Lagos: I think I first met industrial designer Nifemi Marcus-Bello in Accra during the now infamous ‘Year of Return’ celebrations that took over Ghana at the end of 2019. I had come across the work of his Lagos-based, eponymous studio online in 2016, when I was working as a PR for an architecture practice in the Netherlands and consuming all things architecture and design. I began to ask good friends on the Lagos design scene about his work as I was compelled to find out more about his innovative use of industrial and locally sourced material, born of a real engagement with his context.
nmbello Studio, led by Nifemi, centres on core values of innovation, usability, and sustainability, which he views as critical to good design. Design exists in plain sight, all around us, even though it might not readily present itself in the formal ‘westernised’ sense or definition. For instance, take the studio’s flat-pack Tebur (pronounced tay-boo, which means ‘table’ in Hausa, a North-Nigerian language) that stores its own legs elegantly beneath its own base for easy transport, while the Selah Lamp 1.0 reimagines the familiar, industrially produced sheet metal used for encasing the many generators manufactured in Nigeria as a sleek, hybridised chair and lighting object.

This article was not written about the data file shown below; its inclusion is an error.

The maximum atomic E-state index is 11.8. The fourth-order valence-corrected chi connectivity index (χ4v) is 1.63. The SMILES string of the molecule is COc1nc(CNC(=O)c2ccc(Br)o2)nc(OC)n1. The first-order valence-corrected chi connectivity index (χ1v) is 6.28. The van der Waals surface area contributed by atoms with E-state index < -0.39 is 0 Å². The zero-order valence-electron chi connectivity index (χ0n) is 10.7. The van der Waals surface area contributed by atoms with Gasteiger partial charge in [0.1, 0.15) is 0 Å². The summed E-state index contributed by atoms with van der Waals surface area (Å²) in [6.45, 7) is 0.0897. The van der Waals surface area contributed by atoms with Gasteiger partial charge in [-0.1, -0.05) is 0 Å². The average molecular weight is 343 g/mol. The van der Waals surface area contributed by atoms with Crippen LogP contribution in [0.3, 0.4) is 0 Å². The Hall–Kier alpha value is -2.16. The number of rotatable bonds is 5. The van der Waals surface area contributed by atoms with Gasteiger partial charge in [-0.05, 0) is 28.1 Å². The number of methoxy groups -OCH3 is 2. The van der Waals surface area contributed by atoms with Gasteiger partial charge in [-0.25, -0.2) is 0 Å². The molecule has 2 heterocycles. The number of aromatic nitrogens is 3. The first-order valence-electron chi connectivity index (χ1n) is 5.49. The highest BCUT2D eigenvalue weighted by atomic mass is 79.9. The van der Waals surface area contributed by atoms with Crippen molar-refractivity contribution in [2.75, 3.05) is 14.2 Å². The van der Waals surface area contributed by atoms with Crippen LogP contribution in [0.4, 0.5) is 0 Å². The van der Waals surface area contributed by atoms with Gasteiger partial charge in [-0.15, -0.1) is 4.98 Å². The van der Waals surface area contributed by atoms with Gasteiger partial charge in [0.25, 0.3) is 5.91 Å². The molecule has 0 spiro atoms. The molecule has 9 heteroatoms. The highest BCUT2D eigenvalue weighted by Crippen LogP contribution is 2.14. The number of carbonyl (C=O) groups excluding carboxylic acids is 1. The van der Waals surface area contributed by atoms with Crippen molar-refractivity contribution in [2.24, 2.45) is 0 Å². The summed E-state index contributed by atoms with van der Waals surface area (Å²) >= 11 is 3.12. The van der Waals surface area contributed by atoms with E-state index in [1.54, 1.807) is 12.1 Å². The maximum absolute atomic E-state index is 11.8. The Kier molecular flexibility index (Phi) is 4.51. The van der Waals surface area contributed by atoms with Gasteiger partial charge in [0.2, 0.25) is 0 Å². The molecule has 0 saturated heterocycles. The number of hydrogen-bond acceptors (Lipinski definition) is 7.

Marcus-Bello’s designs adopt local processes to produce affordable design for all. This has seen the studio garner both local and international recognition with works presented at Venice Design 2018, coinciding with the 16th Venice Architecture Biennale, and the Paris edition of Copenhagen International Fashion Fair 2019. Most recently, the studio’s For The Community By The Community, a portable handwashing station responding to the global pandemic, won the Wallpaper* Design Awards 2021 Life-Enhancer of the Year award.
Nifemi is a true Lagosian, born and bred. The city has inspired him since his childhood spent living across different neighbourhoods and during his first design encounters, via street-side welders and carpenters. The interview below is edited from over two hours of conversation and a long-overdue catch-up that took place over the phone between Lagos and Warri, Nigeria.